GreenLeaf Produce Display


Cooking a Gourmet Dinner in a Warehouse

Kudos to the team from Namu Restaurant!

Foodies in a Warehouse

GreenLeaf Produce Warehouse
a terrific venue for a unique and enchanted evening…

Soup Line

Preparing to serve 250 bowls of soup.

The Soup: Mushroom Dashi, Maitake, Shimeji, Enoki
Salad Course
Udon, grilled Monterey calamari in a browned butter ponzu reduction, cucumber, kaiware, frisée & yellow pear tomato with chojang & sesame vinaigrette
Food Photographers

Danny of Kung Food Panda blog
photographing
Mushroom Risotto with Koshihikari Rice
Crispy Maitake Mushrooms

Matt of Mattatouille blog
photographing
Sea Trout Baked with DashiKombu
Fried Garlic, Japanese Curry Powder

Day 3
Build Your Own Bloody Mary
The festival ended with a delicious brunch and build-your-own Bloody Mary bar sponsored by Nature’s Pride and Skyy Spirits at Restaurant LuLu. The Farewell Brunch was the perfect ending to an amazing weekend. Besides hanging out with my dear dear friend Father Adam, and getting to meet many awesome bloggers, my next favorite part of the event, being a table setting aficionado myself, was that Outstanding Table! I haven’t stopped talking about it! A heartfelt thank you to the folks at Foodbuzz for all your planning and creativity and graciousness. The weekend rocked!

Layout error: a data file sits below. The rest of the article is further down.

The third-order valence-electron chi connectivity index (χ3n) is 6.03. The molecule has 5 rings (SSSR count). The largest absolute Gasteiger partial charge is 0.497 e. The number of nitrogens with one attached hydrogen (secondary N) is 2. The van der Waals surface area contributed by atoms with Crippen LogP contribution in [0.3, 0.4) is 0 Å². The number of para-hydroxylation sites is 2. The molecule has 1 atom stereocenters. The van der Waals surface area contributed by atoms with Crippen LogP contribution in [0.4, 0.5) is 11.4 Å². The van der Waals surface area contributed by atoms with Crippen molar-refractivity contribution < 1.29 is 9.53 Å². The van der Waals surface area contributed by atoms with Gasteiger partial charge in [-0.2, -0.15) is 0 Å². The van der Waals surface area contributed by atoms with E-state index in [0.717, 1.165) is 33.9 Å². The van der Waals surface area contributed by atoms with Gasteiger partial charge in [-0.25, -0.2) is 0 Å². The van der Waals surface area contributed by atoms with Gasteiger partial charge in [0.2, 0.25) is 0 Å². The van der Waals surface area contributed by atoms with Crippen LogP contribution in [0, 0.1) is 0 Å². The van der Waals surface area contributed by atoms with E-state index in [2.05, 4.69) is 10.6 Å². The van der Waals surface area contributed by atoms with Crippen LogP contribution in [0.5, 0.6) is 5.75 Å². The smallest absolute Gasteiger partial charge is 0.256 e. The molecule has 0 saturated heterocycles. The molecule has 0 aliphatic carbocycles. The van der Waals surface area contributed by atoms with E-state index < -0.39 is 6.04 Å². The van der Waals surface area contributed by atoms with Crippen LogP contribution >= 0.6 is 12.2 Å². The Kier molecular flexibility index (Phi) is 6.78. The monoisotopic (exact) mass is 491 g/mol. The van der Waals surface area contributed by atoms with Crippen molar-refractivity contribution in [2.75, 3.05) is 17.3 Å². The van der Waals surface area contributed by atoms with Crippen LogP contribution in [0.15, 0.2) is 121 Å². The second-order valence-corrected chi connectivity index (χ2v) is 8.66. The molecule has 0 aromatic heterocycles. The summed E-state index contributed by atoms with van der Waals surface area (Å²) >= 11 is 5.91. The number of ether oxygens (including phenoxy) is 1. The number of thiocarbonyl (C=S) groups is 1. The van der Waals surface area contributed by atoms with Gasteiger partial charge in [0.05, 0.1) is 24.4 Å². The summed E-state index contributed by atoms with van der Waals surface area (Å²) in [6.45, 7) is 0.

Here I am enjoying Far West Fungi Vol au Vent
from Spencer on the Go
at the Street Food Fare

(photo courtesy of Father Adam)
To all my foodie friends, it was an absolute pleasure to get to know you! Best wishes for continued success with your fabulous blogs. I left my heart in San Francisco, how about you? See you next year!

Foodbuzz Blogger Festival

1st Annual Foodbuzz Blogger Festival 
San Francisco
“We blog, we eat, we cook, we drink. So when Foodbuzz sat down to cook up our first weekend blogger event, we decided to host a festival of networking and collaborating the way foodies do things: over good meals and in good company! You’ll be hands on tasting, eating, drinking, networking and learning all weekend. Meet amazing foodie friends, and return home with awesome experiences to blog about.”
To those of you who will be in San Francisco this weekend, I am definitely looking forward to meeting you! We are going to have a blast. I am very excited that my dear friend and great cook, Father Adam will be there too! And to everyone else, I look forward to sharing our experiences when we return. Have a great weekend!
Lori Lynn